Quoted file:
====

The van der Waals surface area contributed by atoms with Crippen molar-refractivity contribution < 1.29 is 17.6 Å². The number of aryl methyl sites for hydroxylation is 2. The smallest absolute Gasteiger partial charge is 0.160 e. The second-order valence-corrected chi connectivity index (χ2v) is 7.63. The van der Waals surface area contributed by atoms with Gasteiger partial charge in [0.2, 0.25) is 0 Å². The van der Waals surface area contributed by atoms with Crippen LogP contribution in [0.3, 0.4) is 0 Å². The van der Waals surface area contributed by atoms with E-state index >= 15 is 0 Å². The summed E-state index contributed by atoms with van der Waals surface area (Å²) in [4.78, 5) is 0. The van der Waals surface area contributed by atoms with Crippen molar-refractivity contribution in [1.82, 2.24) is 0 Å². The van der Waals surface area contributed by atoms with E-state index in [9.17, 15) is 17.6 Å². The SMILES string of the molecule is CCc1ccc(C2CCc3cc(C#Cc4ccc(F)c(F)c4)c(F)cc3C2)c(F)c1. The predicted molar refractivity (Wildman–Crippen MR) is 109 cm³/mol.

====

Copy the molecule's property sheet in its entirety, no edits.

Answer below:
The van der Waals surface area contributed by atoms with Crippen molar-refractivity contribution < 1.29 is 17.6 Å². The number of aryl methyl sites for hydroxylation is 2. The smallest absolute Gasteiger partial charge is 0.160 e. The second-order valence-corrected chi connectivity index (χ2v) is 7.63. The van der Waals surface area contributed by atoms with Gasteiger partial charge in [0.2, 0.25) is 0 Å². The van der Waals surface area contributed by atoms with Crippen LogP contribution in [0.3, 0.4) is 0 Å². The van der Waals surface area contributed by atoms with E-state index >= 15 is 0 Å². The summed E-state index contributed by atoms with van der Waals surface area (Å²) in [4.78, 5) is 0. The van der Waals surface area contributed by atoms with Crippen molar-refractivity contribution in [1.82, 2.24) is 0 Å². The van der Waals surface area contributed by atoms with E-state index in [9.17, 15) is 17.6 Å². The SMILES string of the molecule is CCc1ccc(C2CCc3cc(C#Cc4ccc(F)c(F)c4)c(F)cc3C2)c(F)c1. The predicted molar refractivity (Wildman–Crippen MR) is 109 cm³/mol.